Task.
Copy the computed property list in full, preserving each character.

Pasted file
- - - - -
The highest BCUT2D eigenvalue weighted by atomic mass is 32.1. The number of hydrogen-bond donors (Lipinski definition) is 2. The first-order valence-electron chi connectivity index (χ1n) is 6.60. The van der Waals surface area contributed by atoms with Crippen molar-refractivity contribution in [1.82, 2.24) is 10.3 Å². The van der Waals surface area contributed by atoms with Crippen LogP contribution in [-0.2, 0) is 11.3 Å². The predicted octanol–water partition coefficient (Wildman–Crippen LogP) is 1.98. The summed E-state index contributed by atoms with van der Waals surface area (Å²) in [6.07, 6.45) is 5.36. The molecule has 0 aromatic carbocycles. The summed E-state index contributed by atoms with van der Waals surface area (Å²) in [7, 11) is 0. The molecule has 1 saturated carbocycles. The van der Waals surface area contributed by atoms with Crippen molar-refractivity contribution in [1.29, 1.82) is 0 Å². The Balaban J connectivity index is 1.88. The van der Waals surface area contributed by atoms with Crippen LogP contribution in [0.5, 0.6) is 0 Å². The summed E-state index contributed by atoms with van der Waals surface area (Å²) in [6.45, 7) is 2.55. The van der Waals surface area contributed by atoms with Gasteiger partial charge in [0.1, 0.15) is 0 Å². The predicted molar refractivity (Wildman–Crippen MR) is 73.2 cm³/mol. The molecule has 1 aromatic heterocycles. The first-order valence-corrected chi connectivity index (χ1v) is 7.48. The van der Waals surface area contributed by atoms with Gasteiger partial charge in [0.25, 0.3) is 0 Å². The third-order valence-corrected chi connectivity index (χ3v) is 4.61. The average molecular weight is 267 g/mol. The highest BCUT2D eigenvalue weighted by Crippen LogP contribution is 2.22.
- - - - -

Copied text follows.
The highest BCUT2D eigenvalue weighted by atomic mass is 32.1. The number of hydrogen-bond donors (Lipinski definition) is 2. The first-order valence-electron chi connectivity index (χ1n) is 6.60. The van der Waals surface area contributed by atoms with Crippen molar-refractivity contribution in [1.82, 2.24) is 10.3 Å². The van der Waals surface area contributed by atoms with Crippen LogP contribution in [-0.2, 0) is 11.3 Å². The predicted octanol–water partition coefficient (Wildman–Crippen LogP) is 1.98. The summed E-state index contributed by atoms with van der Waals surface area (Å²) in [6.07, 6.45) is 5.36. The molecule has 0 aromatic carbocycles. The summed E-state index contributed by atoms with van der Waals surface area (Å²) in [7, 11) is 0. The molecule has 1 saturated carbocycles. The van der Waals surface area contributed by atoms with Crippen molar-refractivity contribution in [1.29, 1.82) is 0 Å². The Balaban J connectivity index is 1.88. The van der Waals surface area contributed by atoms with Crippen LogP contribution in [0.5, 0.6) is 0 Å². The summed E-state index contributed by atoms with van der Waals surface area (Å²) in [6.45, 7) is 2.55. The van der Waals surface area contributed by atoms with Gasteiger partial charge in [0.1, 0.15) is 0 Å². The predicted molar refractivity (Wildman–Crippen MR) is 73.2 cm³/mol. The molecule has 1 aromatic heterocycles. The first-order valence-corrected chi connectivity index (χ1v) is 7.48. The van der Waals surface area contributed by atoms with Gasteiger partial charge in [0.25, 0.3) is 0 Å². The third-order valence-corrected chi connectivity index (χ3v) is 4.61. The average molecular weight is 267 g/mol. The highest BCUT2D eigenvalue weighted by Crippen LogP contribution is 2.22.